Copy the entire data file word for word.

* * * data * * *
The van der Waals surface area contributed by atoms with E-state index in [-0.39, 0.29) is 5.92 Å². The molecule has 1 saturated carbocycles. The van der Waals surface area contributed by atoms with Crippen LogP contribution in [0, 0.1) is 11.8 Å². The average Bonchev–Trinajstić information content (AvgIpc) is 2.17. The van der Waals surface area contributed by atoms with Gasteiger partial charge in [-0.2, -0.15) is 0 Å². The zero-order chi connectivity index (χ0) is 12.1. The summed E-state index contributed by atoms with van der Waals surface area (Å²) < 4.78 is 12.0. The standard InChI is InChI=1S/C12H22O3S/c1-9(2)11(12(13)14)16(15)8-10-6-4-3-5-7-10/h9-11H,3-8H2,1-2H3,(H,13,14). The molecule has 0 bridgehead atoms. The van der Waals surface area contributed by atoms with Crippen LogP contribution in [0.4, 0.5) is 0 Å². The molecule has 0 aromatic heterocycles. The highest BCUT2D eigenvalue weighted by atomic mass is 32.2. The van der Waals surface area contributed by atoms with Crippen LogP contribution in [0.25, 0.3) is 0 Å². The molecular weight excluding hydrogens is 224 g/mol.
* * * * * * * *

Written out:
The van der Waals surface area contributed by atoms with E-state index in [-0.39, 0.29) is 5.92 Å². The molecule has 1 saturated carbocycles. The van der Waals surface area contributed by atoms with Crippen LogP contribution in [0, 0.1) is 11.8 Å². The average Bonchev–Trinajstić information content (AvgIpc) is 2.17. The van der Waals surface area contributed by atoms with Gasteiger partial charge in [-0.2, -0.15) is 0 Å². The zero-order chi connectivity index (χ0) is 12.1. The summed E-state index contributed by atoms with van der Waals surface area (Å²) < 4.78 is 12.0. The standard InChI is InChI=1S/C12H22O3S/c1-9(2)11(12(13)14)16(15)8-10-6-4-3-5-7-10/h9-11H,3-8H2,1-2H3,(H,13,14). The molecule has 0 bridgehead atoms. The van der Waals surface area contributed by atoms with Crippen LogP contribution in [0.4, 0.5) is 0 Å². The molecule has 0 aromatic heterocycles. The highest BCUT2D eigenvalue weighted by atomic mass is 32.2. The van der Waals surface area contributed by atoms with Crippen LogP contribution in [0.25, 0.3) is 0 Å². The molecular weight excluding hydrogens is 224 g/mol.